Consider Utilizing Winter Cover Crops
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Cover crops have been used to preserve and improve soil since ancient times. Ancient Chinese manuscripts recorded probably more than 3,000 years ago document the use of green manure crops, a type of cover crop usually grown to help maintain soil organic matter and increase nitrogen availability to the next main crop. There are many more instances where the use of cover crops by ancient cultures has been documented or understood. Without doubt, it is known that the use of cover crops can be very beneficial for farmers.
As we are nearing the end of the vegetable production season, silage has or will be chopped soon, and other crops will be harvested, many farmers may want to consider putting in a cover. Here are a few of my favorite recommendations:
- Crimson Clover: although it is getting somewhat late to put in Crimson Clover, this cover crop has the benefit of fixing much nitrogen and adding organic matter to the soil. Planting is not recommended after August 20th for elevations greater than 2,500 ft. For those that are under 2,500 ft in elevation, it can be planted as late as early to mid September.
- Oats: A great way to get a good winter cover, but oats are not cold hardy. They will die out in the coldest weather, but leave a good amount of covering residue. When tilled in, this does add organic matter back into the soil. Cover crop oats should be planted by September 30 in Yancey County.
- Brassica sp. (turnips): Need a crop to help address compaction issues? Try planting some of the bulb type turnips. Forage turnips are also a great way to get some cover in the winter. The foliage of turnips when plowed in can greatly benefit soil organic matter. Plant as late as October 15th.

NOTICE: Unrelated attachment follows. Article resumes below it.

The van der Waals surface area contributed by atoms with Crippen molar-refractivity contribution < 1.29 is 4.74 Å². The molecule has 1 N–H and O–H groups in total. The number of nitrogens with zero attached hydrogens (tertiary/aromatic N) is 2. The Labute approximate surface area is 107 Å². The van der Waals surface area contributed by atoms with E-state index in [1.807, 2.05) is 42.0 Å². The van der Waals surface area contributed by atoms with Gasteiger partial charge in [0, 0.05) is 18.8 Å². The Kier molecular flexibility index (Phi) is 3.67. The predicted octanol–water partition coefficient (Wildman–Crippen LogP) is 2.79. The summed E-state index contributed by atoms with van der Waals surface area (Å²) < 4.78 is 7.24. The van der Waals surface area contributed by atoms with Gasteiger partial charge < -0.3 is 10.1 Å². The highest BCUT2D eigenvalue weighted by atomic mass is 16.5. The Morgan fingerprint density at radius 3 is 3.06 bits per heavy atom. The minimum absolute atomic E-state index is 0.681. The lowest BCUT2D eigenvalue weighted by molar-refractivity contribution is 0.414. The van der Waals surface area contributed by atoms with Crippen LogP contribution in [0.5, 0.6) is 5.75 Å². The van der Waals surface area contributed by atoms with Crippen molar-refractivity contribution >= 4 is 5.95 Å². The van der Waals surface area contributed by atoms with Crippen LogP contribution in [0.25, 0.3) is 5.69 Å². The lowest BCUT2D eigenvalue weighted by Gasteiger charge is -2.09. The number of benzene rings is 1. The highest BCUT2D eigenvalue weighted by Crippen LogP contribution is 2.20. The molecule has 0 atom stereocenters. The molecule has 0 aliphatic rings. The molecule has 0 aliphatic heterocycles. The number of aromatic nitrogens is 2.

- Cereal or Winter Rye: One of the easiest winter cover crops to establish and it establishes quickly. Decomposing residue is known to have an allelopathic effect on weeds (i can chemically supress the germination of weeds seeds). However, be mindful that this cover crop can grow out of control in the spring which may make plowing/tilling difficult if delayed too far into the spring. It can also make no-till planting challenging due to the thick crop residue that remains after burn down. Plant cereal rye as late as October 15th.
- Annual ryegrass: Grows very well in the fall if it is established early enough. Annual ryegrass can develop an extensive root system which provides very effective erosion control. It also adds a considerable organic matter. Some varieties are more susceptible to winter kill. It also can become a weed to some crops in the following production season. Plant annual ryegrass as late as mid September in elevations below 2,500 ft.
- Cover crop wheat: offers great cover in the late winter months. Adds organic matter to the soil when plowed in. Should be plowed in prior to seed set in the spring if possible. Tends to die down prior to early spring crop planting. Can be planted as late as October 10th.
- Triticale: Offers the best benefits of wheat and cereal rye. Establishes very quickly and can be planted late. Can have fairly significant growth and biomass production in the spring months like cereal rye.
Of these, I really like the crimson clover because it offers nitrogen fixation. A bit of a warning regarding the grasses (cereal rye, triticale, annual ryegrass, wheat, etc.) is that these, if grown to maturity, will most often use up residual nitrogen, making it unavailable for the next main crop planted. If a previous crop was a high nitrogen user (such as corn or sweet corn), the cover crop may not establish as vigorously as is desired. If planting bulb type turnips or radishes to break up compaction, make sure that you also co-plant cereal rye, or tritcale. The turnips or radishes will help alleviate compaction while the roots of the grasses will keep the loosened soil from eroding away.
If you would like to discuss cover crop for your farm in greater detail, please feel free to contact N.C. Cooperative Extension of Yancey County by calling 828-682-6186.
Magdoff and H.V. Es. 2009. “Building Better Soils for Better Crops”. 3rd edition
Castillo et. al. 2020. “Planting Guide for Forage Crops in North Carolina. AG-266. Available online.